Solar Ice Production

Thermal Energy Storage Concept:
Batteries are expensive. They are expensive to buy and often the first component that has to be replaced in a system. Energy storage is, however, very important to any solar-powered (photovoltaic or PV) off-grid system. The reason is simple; solar like most renewable energy sources is not continuous. While the energy is endless during a sunny day, enough energy has to be stored to support your system through the nights and cloudy day. One solution to the expensive battery problem comes to mind is replace the electrical energy storage with the thermal energy storage (TES). The idea for TES is to utilize latent heat to preserve energy that is harvested from the Sun. Latent heat is the heat (or energy) required during phase changes for matters Such as water. In the case of water, certain amount of energy is required to freeze it into ice. This amount of energy can be taken from the Sun through PV cells. When the water is frozen, the energy used in freezing is stored in ice.

PV Panels SEF.png
Solar panel rack installed at the SEF August 2016 to power solar ice.

Calculation to Prove this Concept:
To prove this concept, batteries will be used to compare to water/ice. For example, a typical laptop battery is rated at around 15 volts(V) and 5 ampere-hr(Ahr). According to Ohm’s Law, electric power is equal to current times voltage, P = IV. Power can also be expressed as energy per unit time. Therefore, a typical laptop battery can hold around 75 Watt-hour (Whr) worth of energy, which is about 270,000 Joules (J) or 270 Kilo-joules (kJ). Moving onto the water/ice. The heat of fusion for ice is 333.55 Kilo-Joule per Kilogram (kJ/kg). So to melt 1 kg or 1 liters (L) of ice, one would need to use around 335 kJ of energy. In another word, 1 liter of ice can hold around 335 kJ of energy which is a little more than the typical laptop batteries.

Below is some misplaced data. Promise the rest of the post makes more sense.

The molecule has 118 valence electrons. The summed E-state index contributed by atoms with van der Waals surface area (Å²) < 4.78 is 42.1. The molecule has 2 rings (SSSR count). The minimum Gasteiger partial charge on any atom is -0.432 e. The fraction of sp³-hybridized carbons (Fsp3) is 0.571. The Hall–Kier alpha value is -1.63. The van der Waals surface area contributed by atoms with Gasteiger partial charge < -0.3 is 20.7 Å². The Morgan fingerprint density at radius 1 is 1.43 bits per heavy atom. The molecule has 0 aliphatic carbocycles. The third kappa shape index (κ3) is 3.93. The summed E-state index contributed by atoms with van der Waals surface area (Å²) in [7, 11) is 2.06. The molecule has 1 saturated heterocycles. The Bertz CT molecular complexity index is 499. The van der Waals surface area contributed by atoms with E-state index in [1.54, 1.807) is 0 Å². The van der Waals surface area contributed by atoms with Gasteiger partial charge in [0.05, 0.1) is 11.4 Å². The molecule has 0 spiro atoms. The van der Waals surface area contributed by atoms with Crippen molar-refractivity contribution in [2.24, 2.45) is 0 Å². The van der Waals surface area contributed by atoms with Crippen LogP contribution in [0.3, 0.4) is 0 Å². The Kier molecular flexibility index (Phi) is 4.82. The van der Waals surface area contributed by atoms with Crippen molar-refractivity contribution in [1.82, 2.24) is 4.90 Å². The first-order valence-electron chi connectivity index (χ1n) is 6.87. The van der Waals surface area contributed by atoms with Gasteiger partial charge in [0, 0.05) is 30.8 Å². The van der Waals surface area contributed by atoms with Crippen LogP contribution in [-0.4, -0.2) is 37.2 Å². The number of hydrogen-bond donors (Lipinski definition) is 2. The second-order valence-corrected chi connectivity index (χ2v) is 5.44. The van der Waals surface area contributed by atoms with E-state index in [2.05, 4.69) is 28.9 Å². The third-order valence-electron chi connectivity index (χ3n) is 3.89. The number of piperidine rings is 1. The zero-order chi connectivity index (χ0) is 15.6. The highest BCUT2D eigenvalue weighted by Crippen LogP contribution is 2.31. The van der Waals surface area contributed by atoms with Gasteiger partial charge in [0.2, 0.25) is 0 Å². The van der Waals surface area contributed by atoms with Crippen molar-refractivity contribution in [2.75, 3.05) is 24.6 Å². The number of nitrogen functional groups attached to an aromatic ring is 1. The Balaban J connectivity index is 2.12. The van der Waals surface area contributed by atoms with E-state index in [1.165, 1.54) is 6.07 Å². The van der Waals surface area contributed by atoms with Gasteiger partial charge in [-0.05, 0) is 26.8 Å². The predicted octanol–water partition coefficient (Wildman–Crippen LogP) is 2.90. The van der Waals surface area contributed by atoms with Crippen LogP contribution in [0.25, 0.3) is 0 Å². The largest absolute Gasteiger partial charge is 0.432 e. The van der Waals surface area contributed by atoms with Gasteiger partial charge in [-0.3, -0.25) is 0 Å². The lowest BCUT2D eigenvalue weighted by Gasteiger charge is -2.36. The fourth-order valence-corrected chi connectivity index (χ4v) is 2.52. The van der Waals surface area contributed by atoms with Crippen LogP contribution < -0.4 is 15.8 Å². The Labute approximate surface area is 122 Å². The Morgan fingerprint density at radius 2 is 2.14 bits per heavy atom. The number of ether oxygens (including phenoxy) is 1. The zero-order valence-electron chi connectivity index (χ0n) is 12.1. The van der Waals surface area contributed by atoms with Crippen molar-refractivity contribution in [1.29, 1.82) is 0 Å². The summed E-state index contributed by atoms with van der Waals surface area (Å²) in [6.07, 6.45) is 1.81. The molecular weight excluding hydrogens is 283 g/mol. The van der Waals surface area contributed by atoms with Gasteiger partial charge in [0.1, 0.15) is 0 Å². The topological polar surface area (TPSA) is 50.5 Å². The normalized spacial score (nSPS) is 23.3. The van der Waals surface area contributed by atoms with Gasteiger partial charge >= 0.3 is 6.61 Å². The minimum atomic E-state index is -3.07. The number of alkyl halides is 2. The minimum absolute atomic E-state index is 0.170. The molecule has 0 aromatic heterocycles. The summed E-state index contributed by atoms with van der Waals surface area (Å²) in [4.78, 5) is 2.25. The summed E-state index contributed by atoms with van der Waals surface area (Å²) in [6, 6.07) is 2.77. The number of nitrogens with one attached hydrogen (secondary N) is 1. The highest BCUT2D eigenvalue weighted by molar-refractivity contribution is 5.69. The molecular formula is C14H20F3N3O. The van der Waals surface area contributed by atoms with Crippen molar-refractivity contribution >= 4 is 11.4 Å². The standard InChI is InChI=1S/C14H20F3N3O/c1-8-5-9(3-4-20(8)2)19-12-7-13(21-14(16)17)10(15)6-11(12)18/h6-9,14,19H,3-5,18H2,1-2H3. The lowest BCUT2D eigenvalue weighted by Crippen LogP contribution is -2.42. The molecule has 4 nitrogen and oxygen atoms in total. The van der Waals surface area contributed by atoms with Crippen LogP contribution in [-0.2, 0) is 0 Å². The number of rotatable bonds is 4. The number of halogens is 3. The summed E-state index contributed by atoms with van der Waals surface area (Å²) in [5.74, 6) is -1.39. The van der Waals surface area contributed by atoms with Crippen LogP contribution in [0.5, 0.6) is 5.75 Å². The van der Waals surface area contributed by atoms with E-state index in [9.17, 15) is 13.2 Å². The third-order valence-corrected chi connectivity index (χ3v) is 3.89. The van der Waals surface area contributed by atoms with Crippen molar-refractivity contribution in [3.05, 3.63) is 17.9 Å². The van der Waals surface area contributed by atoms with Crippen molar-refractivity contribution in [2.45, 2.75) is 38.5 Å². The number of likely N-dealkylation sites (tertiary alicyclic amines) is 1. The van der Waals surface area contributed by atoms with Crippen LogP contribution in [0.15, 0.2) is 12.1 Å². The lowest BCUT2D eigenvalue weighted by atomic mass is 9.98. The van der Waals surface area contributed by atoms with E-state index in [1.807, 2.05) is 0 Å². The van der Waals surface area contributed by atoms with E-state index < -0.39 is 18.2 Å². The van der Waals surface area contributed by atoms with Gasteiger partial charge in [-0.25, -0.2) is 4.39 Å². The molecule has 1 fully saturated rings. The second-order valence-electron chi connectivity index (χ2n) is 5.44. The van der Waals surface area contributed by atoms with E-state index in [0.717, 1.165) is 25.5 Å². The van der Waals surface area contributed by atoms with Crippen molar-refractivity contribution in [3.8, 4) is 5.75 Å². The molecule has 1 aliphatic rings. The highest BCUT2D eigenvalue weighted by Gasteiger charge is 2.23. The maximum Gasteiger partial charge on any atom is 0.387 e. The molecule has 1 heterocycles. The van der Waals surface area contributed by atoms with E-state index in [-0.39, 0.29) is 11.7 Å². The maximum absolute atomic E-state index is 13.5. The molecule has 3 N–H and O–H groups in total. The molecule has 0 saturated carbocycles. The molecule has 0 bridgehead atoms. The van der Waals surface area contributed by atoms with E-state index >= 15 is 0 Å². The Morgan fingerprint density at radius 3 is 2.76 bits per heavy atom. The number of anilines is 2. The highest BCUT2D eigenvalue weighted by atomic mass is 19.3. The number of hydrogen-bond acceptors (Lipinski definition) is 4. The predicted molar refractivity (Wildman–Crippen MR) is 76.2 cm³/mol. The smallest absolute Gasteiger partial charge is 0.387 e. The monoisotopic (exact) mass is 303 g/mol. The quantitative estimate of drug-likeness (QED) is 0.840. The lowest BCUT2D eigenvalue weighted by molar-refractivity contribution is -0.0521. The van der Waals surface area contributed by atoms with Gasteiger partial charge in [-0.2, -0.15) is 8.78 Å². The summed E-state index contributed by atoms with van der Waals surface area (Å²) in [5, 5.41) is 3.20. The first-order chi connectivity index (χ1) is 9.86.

The important takeaway from this is the significant cost difference between a kilogram of ice and a laptop battery; for about equal amount of energy storage, 1 kg of ice cost much lower than a laptop battery.

Plan for using TES:
Obviously, a battery can provide immediate electrical energy which is more useful for electronics and electrical appliances than thermal energy. So how can TES be used? For this experiment group, TES will be used to reduce cost of refrigeration. The idea is

Current Project:

  1. Ice Cream Bus Project – Upgrading a Bus from a local Ice cream business, Social Ice Cream to have a solar powered system and thermal energy storage
  2. Thailand Project —- Collaborating with Cal Poly EWB to set up a refrigeration system for a rural village in Thailand using thermal energy storage
  3. Experimental Project – Experimenting with a commercial freezer with better insulation and less surface area to explore cheaper way of refrigeration

Meet the Members:
Faculty Adviser:

  • Nathan Heston


  • Wilson Yeh – Fourth Year Electrical Engineering student
    Wilson Yeh
  • Adeel Ali
    Adeel Ali is a 3rd year Physics major who is passionate about a life of academia. He is working towards pursuing a PhD and becoming a Physics professor in the future.

  • Mike Stromecki